That skilled worker withering away in a tomato patch is only a “problem” if you’re unfortunate enough to possess morals that suggest human suffering is somehow wrong, per se. It is demonstrably not something markets can be bothered by.

Crucially, this isn’t some “Egads! There’s a flaw!” aberration of capitalism. This is one of the market’s more elegant features, if you set aside the hardship blah blah blah. It’s what you get when you put your faith in a system that values people precisely for their ability to (1) invest capital, (2) consume products, or (3) produce valuable goods and services at market rate. What else would you expect?

If you have no money and can’t compete with robots, according to capitalism you’re not a “waste of human capital”; you’re a waste of carbon and water. Coppola can’t seem to get over this shocking notion that capitalism has this built-in anti-sanity attribute:

A labour market that is skewed towards unskilled jobs when the workforce is more highly skilled and educated is malfunctioning. People who are in the wrong jobs are less productive than they should be: therefore, when most of the workforce is in the wrong job, we inevitably have an economy that is less productive than it should be.

No. What you’re actually seeing is that markets don’t care about your skills. And they’re not supposed to. That’s not their job! You either outwork a robot while matching its obedience and loyalty, all while asking for less… or you can go rot in a gutter. At best, you can go do something that’s not yet cost-effective to automate. Oh, and don’t forget, the capitalist gets to keep the robot’s wages; you’ll probably get all selfish and only give your wages back to him in exchange for some kind of commodity or service.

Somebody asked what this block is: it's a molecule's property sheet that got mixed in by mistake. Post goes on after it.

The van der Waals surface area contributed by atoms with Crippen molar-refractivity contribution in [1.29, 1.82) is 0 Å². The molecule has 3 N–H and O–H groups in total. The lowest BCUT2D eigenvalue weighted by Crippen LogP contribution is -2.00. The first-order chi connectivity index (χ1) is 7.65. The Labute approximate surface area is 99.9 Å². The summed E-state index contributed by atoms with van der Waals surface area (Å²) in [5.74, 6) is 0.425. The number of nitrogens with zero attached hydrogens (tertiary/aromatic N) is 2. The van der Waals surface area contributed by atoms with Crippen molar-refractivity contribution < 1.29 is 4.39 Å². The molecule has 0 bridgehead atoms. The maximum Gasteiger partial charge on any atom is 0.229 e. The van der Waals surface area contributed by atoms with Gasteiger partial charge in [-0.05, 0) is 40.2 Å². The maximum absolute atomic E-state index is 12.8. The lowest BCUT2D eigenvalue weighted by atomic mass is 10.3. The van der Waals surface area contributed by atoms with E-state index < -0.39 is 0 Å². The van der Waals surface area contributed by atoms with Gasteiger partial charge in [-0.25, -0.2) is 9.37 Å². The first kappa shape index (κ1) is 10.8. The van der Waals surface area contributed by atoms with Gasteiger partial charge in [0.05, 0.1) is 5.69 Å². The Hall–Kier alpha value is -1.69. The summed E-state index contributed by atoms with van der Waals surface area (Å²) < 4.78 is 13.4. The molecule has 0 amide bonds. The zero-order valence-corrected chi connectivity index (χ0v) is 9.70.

Now, the quote above about the labor market “malfunctioning” if it is “skewed towards unskilled jobs when the workforce is more highly skilled and educated” is true about an economy if and only if you believe an economy’s mandate is to take care of human needs. But it is not true of a market, which has the mandate of moving products to sources of demand. You ask for an invisible hand, you don’t get to whine or call it a “malfunction” when it predictably turns into a fist and squashes you and everyone you love the way it’s been abusing so many for so long.

Robots don’t eliminate jobs; markets do.

Cartoon by Carol Simpson - Robots gather for employee empowerment seminar

Coppola’s revelations continue:

Looking ahead, the only way in which such extensive outright subsidy of wages can be sustained in the longer term is through heavy taxation of profits and wealth – which rather undermines the purpose of forcing down labour costs, from capitalists’ point of view.

Exactly. The capitalists’ only choice would be to pay people just to buy stuff. As neat as that might be for a dystopian novel setting, there’s a flaw in the concept: it would be way more sensible for them to pay robots to buy stuff. Why bother with consumer markets when you can program demand? (Everywhere you look, those damn robots…)

Anyway, we know this isn’t a practical scenario. So Coppola tries to bring us back to reality:

It seems to me that providing people with a reasonable income while they find or create for themselves the right job (not just any job), or to enable them to do creative and/or socially useful things that are currently unpaid, or to study and develop new skills, might be a good investment for the future, improving the productivity of human capital which over the longer term benefits the economy.

This is certainly the right general attitude to have about the future. But then you have to stop using the term “human capital”. As long as humans are capital, their “productivity” will be measured by the value of their output in the market. Only sounds about two-thirds insane… until you remember: robots. And then continuing to advocate markets sounds three-thirds insane.

You also have to rethink what it means to serve an economy. If the mandate of the economy is to produce goods and services for anything with demand power, there’s no way that “benefiting the economy” means “benefiting society”.